Wednesday, December 5, 2018

Christmas Snow Bandstand Gazebos

Hastings Park Bandstand, Lexington, MA. Courtesy Wikimedia Commons

In the tranquil solitude of winter when the brass bands have tucked their instruments away from the cold, their bandstand remains as a testament to music, but not as the sole purpose of its existence, for as summer wanes and winter approaches, the structure is reclaimed for the holiday season which may even include a Christmas carol sing-a-long or two.

Decorating a bandstand or gazebo usually means greenery and most definitely lights. The personal gazebos found in yards, whether in the city or country, stand out among the myriad of lighted decorations at this time of year as an inviting place to sit and relax, like this western-themed gazebo in Wantagh, New York. 

Western-themed Christmas Gazebo. Courtesy of VinnyCiro, Pixabay

If this next image of a double bandstand looks familiar it's because it was featured in my Oct 5 post of Bandstands with a Music Theme. Since the bottom level is a fountain in the summer, I can imagine skating during the Christmas season, but I doubt it would happen. Inviting damage from skate blades doesn't seem responsible after the enormous amount of money spent on its refurbishment. Still, I can dream.

Kings Square Christmas Bandstand, Saint John, NB. Courtesy Wikimedia Commons

If you like your Christmas decorations to be chock-full of bright color, you might enjoy the seasonal display at Brookside Gardens, Silver Spring Maryland, where unique sculptures are the result of lighted botanical specimens.

Brookside at the Holidays, November 2009. Courtesy Brookside Gardens, Wikimedia

On the other hand, a historic wooden bandstand, decorated only with crystals of nature's snow, is a beautiful sight of tranquility during this hectic season. It waits, withstanding the wintry weather, knowing the cold season will end and warmth will bring the fun-filled days of summer back for another round. 

Wintry Gazebo. Courtesy of VinnyCiro, Pixabay

If you could have your pick, which of the above would you love to see when you look out your window, and why?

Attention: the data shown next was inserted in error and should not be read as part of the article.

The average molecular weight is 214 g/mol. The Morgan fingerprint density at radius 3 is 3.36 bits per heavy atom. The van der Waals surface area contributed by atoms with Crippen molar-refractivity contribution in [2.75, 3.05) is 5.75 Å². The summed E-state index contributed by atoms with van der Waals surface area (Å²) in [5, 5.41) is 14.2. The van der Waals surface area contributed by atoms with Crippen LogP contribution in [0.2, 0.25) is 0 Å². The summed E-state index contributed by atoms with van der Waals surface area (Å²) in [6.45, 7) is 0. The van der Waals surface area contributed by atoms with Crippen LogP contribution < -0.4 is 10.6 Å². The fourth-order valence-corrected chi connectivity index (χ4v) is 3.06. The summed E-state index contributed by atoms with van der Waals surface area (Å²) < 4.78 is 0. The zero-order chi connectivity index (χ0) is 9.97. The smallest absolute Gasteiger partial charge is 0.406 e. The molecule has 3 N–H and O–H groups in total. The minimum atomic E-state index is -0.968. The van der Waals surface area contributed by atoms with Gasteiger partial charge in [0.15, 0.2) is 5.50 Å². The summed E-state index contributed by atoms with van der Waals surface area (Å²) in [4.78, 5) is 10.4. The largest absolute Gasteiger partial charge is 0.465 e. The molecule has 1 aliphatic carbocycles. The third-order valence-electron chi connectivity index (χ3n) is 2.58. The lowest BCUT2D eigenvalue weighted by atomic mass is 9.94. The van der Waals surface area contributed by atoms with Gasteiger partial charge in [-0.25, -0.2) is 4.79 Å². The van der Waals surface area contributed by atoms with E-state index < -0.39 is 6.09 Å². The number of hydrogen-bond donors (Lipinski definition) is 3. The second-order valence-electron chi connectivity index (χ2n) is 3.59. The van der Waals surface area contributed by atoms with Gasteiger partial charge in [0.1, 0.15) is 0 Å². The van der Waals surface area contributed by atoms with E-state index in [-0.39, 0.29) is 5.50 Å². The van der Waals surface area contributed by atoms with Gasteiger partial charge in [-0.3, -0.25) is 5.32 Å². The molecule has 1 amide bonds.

This concludes my series on historical bandstands. The other posts can be found:

Anita Mae Draper's historical romances are written under the western skies of the Saskatchewan prairie where her love of research and genealogy yield fascinating truths that layer her stories with rich historical details. Anita's contemporary short story, Here We Come A-Wassailing, found in A Cup of Christmas Cheer Volume 4, was a finalist for the Word Guild's 2015 Word Awards. Her novellas are included in Austen in Austin Volume 1, The American Heiress Brides Collection, and The Secret Admirer Romance Collection. Readers can check out Anita's Pinterest boards for a visual idea of her stories to enrich their reading experience. Discover more at:
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  1. If it were in my yard, the size of the Western-themed gazebo is perfect but lit like the MA one. I like simple. Of course if I got a gazebo, it would be equipped with mosquito screening. And I've always wanted one!

    1. Great idea to combine the two, Connie. I hadn't thought of that. Yes, I've always wanted one, too, although I have a screened porch so must count my blessings.

      I enjoy your visits, so thank you for dropping by.

  2. Great post! We have a bandstand in our town that is decorated for Christmas. My favorite is the two-level one. My husband and I saw a gazebo like that during our travels through Vermont.

    1. I know, eh. There are so many combined with holiday festivals out east but all of the images were copyrighted so I couldn't show them here. Thanks for letting me know of the one in your town. I love hearing that.

      So glad you like the post. Thanks for sharing. :)